Can Teacher Generations Learn to Collaborate?

The Multigenerational Workplace: Communicate, Collaborate, and Create Community
By Jennifer Abrams and Valerie A. von Frank
(Corwin, 2014 – Learn more)

Reviewed by Linda Biondi

Within each new generation of teachers come new ideas and fresh ways of thinking, acting and reacting – and these changes become even more pronounced with the fast pace of technological change. So how to multiple generations of teachers, working in the same building, ever get in sync?

The Multigenerational Workplace: Communicate, Collaborate, and Create Community is book that challenges school and teacher leaders to begin to “bridge the teaching generation gap” for the sake of their students.

Traditionalists, Baby Boomers, Gen Xers, and Millennials are all code names for the generations presently working in educational institutions. A generation is “an indefinable group that shares years, age, location, and significant life events at critical developmental stages.” (Tolbize, 2008)

I will be honest with you. At first glance, I wasn’t sure why this book was written. Someone who glances through the pages of this book might wonder why someone would need to explain how a 22-year old is different from a 67-year old (my age!). One of my first thoughts was…We all know that different generations tend to act in a particular way. So what? Can we really do anything to bridge the generational divide in school?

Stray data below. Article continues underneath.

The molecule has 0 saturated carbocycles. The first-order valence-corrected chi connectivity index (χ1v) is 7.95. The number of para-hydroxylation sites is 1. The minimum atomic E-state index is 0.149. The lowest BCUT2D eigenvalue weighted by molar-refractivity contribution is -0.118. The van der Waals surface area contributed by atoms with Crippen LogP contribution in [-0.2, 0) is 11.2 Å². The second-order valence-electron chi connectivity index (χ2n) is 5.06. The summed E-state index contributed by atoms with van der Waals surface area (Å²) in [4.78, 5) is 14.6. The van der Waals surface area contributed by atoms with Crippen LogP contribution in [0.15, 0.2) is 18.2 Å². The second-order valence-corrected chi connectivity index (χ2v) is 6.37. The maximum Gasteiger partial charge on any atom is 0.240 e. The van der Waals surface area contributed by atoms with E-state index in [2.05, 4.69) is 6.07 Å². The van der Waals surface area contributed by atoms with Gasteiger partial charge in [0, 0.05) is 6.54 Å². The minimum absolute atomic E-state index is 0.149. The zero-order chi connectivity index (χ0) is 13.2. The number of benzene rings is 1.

Then, as I continued to read the book, I was so grateful that I had the opportunity to find the answer. Being an official member of the Baby Boomer generation, I sometimes walk around with a quizzical look on my face. I can understand how teachers that are close to my age act and react, but I am sometimes confused as to how and why my younger colleagues are behaving in a particular way.

Authors Abrams and von Frank argue that we can all work in the same building, side by side, peacefully and collaboratively, with each group learning from the others with the best interests of the students in mind.

I believe it can take place in any and every school, but it isn’t always an easy thing to accomplish and sometimes can be very challenging. How do you motivate educators to share their knowledge and relate to each other in a noncompetitive practice? How do you go about changing a fixed mindset? (The answer – read this book!)

We all bring different things to the table

Understandably, we all come to the table with different values, thoughts, and beliefs which are built from prior experiences – whether from societal norms of the time, our family background, or even trends in teacher preparation.

How we act and react impacts not just the adults we work with, but also the children. Therefore, it is important that we understand what makes people “tick” and why. It is important because generational differences can be problematic and significant in an educational environment.

Teacher generation gaps can cause the following problems (p.2):

  • Questions of fairness
  • Lower morale
  • Problems working in teams
  • Decreased efficiency/lower productivity
  • Communication snafus
  • Increased turnover and hiring challenges
  • Gaps in succession planning